Chefs' Favorite Holiday Breakfasts | SAVEUR

Go Eat Latkes in Your Pajamas

Star chefs sound off on their favorite holiday breakfasts

Noah Bernamoff Holiday Breakfast

Noah Bernamoff's Holiday Breakfast

Latkes with Liver and Onions, Pecan–Sage Sticky Buns and Ginger–Absinthe Mimosas make for a festive morning.

Marcus Nilsson

I'm obsessed with sausage balls,” says Annie Pettry, chef-owner of Decca restaurant in Louisville, Kentucky. “No matter where I am on Christmas morning, I'm making them.” Hers are juicy pork sausage mixed with cheddar cheese that oozes out and forms a lacy, cracker-like disk at the bottom—just like her mother always made them. “Christmas would be incomplete without them,” she says.

And that's the thing about holiday breakfasts: As much as we love the dressy to-do of a festive dinner—the centerpiece roast, the good china—our simpler holiday morning traditions can often be the more lasting and beloved ones. Free from the stiffness of a formal sit-down, celebratory morning meals allow for those sometimes messy dishes that even exacting chefs love.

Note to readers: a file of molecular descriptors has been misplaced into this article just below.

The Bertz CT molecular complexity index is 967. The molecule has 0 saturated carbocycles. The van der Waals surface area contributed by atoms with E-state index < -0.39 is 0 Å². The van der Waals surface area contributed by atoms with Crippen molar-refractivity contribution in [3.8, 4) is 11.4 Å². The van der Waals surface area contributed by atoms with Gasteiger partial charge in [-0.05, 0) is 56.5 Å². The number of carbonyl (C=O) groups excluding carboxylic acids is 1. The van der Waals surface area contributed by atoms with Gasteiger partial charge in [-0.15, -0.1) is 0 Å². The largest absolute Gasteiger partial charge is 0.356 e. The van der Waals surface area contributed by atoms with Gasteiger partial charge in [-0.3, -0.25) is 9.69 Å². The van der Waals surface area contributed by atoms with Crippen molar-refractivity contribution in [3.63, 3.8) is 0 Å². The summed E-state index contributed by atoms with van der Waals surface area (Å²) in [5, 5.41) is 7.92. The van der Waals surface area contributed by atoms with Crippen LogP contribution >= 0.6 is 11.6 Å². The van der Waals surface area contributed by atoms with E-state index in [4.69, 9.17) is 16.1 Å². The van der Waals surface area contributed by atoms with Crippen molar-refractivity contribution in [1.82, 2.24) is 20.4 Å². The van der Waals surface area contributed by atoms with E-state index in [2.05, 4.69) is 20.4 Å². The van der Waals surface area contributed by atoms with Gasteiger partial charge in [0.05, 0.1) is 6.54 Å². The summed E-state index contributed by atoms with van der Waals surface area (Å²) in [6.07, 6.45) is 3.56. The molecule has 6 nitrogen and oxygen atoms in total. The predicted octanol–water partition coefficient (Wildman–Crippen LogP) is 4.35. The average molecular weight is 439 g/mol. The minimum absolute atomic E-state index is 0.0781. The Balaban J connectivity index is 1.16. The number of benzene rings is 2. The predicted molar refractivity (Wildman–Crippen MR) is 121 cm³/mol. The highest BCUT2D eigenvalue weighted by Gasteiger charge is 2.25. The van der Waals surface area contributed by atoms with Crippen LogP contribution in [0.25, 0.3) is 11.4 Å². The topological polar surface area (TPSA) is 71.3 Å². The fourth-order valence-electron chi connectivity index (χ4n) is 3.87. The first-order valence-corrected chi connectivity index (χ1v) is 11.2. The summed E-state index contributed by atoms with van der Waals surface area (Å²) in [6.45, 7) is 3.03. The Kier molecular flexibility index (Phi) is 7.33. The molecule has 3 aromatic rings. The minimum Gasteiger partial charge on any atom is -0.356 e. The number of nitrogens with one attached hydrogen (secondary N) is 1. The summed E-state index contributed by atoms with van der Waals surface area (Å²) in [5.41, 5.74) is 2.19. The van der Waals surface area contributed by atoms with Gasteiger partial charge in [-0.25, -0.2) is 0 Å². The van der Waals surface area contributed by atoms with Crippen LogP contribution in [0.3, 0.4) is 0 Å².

For Noah Bernamoff, co-owner of Mile End Deli and Black Seed Bagels in New York City, Hanukkah breakfast often includes his Dagwood-like loaded latke. “My mom would make what seemed like hundreds of thousands of latkes in advance for the holiday and freeze them,” says Bernamoff. “And I'd make little food mountains with them.” Now, one of his favorite creations is a latke schmeared with chopped liver and topped with a fried duck egg and a tangle of tangy pickled onions.

Christmas morning for Jonathan Brooks, chef-owner of the quirky breakfast-and-lunch spot Milktooth in Indianapolis, was always a morning-to-afternoon affair. His big family alternated cross-country skiing and sledding with picking at the Pillsbury orange rolls, honey-baked ham, scrambled eggs, and bacon left out on the table. “We did it almost tapas-style,” he says. Now that he has his own wife and kids, he sticks to the same format of a long, lingering breakfast, but makes giant, gooey pecan sticky buns from scratch with a few clever tricks: The caramel is made with coconut milk, beer, coffee, and barley malt syrup. While the kids are tearing into presents, Brooks passes around ginger-absinthe mimosas. Booze while you're still in your pajamas? Hey, it's a holiday breakfast; you make the rules.

Get the recipe for Latkes with Chopped Liver and Onions »
Get the recipe for Sage and Coconut Caramel Sticky Buns »
Get the recipe for Sharp Cheddar and Pork Sausage Balls »
Get the recipe for Ginger–Absinthe Mimosas »